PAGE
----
transportation costs alone,” said NBB’s Coscolluela.
While planting jatropha won’t make farmers rich, it can augment the
income of rural households. This was attested by a study done by
researchers of the UPLB’s College of Forestry and Natural Resources.
The study, “Ex-Ante Socioeconomic and Institutional Assessment of
JatrophaProduction, Promotion, and Development as Biodiesel,” was
carried out in 15 locations across Luzon, Visayas and Mindanao and is
expected to be completed in July 2009.
Ninety-five percent of the study’s respondents confirmed that jatropha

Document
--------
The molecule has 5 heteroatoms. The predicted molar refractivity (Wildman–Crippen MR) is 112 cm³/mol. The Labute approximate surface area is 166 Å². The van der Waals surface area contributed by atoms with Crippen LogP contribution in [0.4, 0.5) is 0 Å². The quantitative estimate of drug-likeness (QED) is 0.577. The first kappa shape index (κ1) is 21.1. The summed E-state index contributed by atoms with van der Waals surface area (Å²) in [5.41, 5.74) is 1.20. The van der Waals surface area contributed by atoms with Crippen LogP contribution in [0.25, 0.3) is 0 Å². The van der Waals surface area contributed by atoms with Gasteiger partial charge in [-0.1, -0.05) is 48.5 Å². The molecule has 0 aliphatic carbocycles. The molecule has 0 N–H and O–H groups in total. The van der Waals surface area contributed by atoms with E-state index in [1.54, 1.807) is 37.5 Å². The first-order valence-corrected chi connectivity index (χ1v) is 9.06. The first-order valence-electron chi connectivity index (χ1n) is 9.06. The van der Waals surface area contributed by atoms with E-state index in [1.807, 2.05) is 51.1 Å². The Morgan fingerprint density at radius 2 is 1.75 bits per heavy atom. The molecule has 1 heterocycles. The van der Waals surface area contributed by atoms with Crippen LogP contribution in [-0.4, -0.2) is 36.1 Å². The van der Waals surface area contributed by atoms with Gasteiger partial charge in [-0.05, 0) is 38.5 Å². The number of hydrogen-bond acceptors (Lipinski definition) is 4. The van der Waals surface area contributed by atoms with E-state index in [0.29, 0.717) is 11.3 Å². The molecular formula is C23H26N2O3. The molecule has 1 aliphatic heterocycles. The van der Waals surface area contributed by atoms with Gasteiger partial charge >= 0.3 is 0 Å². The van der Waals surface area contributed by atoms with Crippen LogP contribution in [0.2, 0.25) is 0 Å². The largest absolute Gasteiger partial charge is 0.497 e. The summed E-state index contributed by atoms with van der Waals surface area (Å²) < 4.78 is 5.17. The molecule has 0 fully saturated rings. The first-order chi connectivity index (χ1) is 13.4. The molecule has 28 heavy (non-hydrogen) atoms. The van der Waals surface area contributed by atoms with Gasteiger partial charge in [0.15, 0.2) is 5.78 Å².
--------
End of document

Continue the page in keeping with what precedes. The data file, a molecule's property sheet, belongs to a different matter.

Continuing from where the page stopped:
could help improve their lives by providing “livelihood and additional
income that could help meet household expenses,” to quote the words of Dr. Nena O.
Espiritu, UPLB assistant professor who headed the study.
“Income derived from Jatropha, although representing only a small
percentage of the household’s aggregate income, has a great potential
to alleviate poverty in the countryside,” the study averred.
Briefing materials indicated that initial investment for commercial
plantation of jatropha ranges from P32,119 to P52,770, with payback
period in two or three years.
On the other hand, a report from the Department of Environment and
Natural Resources showed that a grower could earn P200,000 a hectare a
year from the sale and processing of jatropha nuts.
Just a warning: The seeds of jatropha are poisonous. Dr. Carmina
Leoncio, in a letter published in a national magazine, reported,
“Jatropha is a common cause of poisoning among children, since kids
are attracted by the appearance of the seeds, which look like nuts.”